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UN rights chief decries mass execution of 81 people in Saudi Arabia |



High Commissioner for Human Rights Michelle Bachelet appeals to the authorities declare was released after Saturday’s mass execution, to “bring the country’s anti-terrorism law fully in line with international standards”.

The beheadings exceed a total of 67 executions believed to have taken place across the country in the whole of last year.

Unfair test

Of those killed on March 12, Ms. Bachelet said she understood that 41 Muslims of the Shiite minority took part in anti-government protests between 2011-12, calling for participation. more political.

The other seven are Yemeni and one is a Syrian.

“Our monitoring indicates that some of those executed were sentenced to death after trials that failed to satisfy fair trial and due process.and for those crimes that do not seem to meet the most serious crime threshold, as required by international law,” she said.

The High Commissioner also expressed concern that some of the executions appear to be related to the ongoing armed conflict in Yemen, between the Houthi rebels and the Saudi-led coalition that backs government forces. recognized economy.

Possible war crimes

International human rights and humanitarian law prohibits the execution of the death penalty after trials that fail to provide the necessary “guarantee of a fair trial” and “could turn out to be a war crime”, the UN rights chief said. United Nations reminder.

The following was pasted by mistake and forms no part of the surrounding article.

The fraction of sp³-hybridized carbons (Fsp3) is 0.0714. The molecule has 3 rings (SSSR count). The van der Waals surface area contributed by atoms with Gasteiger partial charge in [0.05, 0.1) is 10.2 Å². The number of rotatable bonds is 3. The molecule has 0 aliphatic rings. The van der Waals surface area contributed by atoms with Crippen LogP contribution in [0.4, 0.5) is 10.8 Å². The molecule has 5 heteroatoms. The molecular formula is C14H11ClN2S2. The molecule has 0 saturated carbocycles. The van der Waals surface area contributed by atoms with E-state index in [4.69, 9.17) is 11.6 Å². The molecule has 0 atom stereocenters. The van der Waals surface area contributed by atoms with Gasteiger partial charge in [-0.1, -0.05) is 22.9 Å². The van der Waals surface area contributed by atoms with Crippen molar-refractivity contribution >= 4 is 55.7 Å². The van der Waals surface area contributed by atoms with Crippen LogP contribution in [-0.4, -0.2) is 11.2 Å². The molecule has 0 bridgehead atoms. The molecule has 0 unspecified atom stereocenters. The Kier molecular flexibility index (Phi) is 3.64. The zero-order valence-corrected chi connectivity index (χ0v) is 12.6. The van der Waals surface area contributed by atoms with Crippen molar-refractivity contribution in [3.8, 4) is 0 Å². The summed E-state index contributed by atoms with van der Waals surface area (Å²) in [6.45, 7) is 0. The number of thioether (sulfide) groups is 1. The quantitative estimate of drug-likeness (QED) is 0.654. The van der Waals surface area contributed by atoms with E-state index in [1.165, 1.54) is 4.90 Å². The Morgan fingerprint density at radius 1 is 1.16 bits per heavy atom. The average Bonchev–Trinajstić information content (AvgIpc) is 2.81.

Furthermore, the death penalty is “inconsistent with fundamental principles of human rights and dignity, the right to life, and the prohibition of torture.”

She said that failure to provide loved ones with information about the circumstances of their loved ones’ execution “could represent torture and ill-treatment”.

The authorities should return the bodies of the executed to their families”, highlighted the top human rights official of the United Nations.

Wide assortment

Ms. Bachelet expressed concern about the extremely broad definition of terrorism in Saudi law, including nonviolent acts deemed “endangering national unity” or ” undermine the reputation of the State.”

“This risks criminalizing those who exercise the right to freedom of expression and peaceful assembly,” she warned.

Despite the global abolition of the death penalty, Saudi Arabia is still among the 38 countries that continue to carry out the death penalty.

I urge the Saudi authorities to stop all executions, immediately institute a moratorium on the imposition of the death penalty and reduce the death penalty for those on death row.“Concluded the High Commissioner.



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